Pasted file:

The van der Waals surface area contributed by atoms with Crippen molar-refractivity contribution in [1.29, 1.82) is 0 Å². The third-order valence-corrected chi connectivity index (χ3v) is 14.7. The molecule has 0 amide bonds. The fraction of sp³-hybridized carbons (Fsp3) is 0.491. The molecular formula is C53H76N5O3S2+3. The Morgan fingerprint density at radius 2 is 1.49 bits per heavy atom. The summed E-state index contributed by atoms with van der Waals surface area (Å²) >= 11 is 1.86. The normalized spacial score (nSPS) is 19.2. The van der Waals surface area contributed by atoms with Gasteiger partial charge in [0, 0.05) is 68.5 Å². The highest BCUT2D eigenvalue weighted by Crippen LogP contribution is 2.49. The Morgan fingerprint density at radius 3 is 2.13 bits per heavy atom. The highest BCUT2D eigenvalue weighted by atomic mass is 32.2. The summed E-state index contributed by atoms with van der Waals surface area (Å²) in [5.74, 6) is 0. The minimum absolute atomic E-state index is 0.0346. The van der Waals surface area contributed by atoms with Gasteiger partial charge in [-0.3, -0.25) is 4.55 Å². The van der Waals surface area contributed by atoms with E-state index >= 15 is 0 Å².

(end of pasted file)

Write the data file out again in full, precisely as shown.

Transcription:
The van der Waals surface area contributed by atoms with Crippen molar-refractivity contribution in [1.29, 1.82) is 0 Å². The third-order valence-corrected chi connectivity index (χ3v) is 14.7. The molecule has 0 amide bonds. The fraction of sp³-hybridized carbons (Fsp3) is 0.491. The molecular formula is C53H76N5O3S2+3. The Morgan fingerprint density at radius 2 is 1.49 bits per heavy atom. The summed E-state index contributed by atoms with van der Waals surface area (Å²) >= 11 is 1.86. The normalized spacial score (nSPS) is 19.2. The van der Waals surface area contributed by atoms with Gasteiger partial charge in [0, 0.05) is 68.5 Å². The highest BCUT2D eigenvalue weighted by Crippen LogP contribution is 2.49. The Morgan fingerprint density at radius 3 is 2.13 bits per heavy atom. The highest BCUT2D eigenvalue weighted by atomic mass is 32.2. The summed E-state index contributed by atoms with van der Waals surface area (Å²) in [5.74, 6) is 0. The minimum absolute atomic E-state index is 0.0346. The van der Waals surface area contributed by atoms with Gasteiger partial charge in [-0.3, -0.25) is 4.55 Å². The van der Waals surface area contributed by atoms with E-state index >= 15 is 0 Å².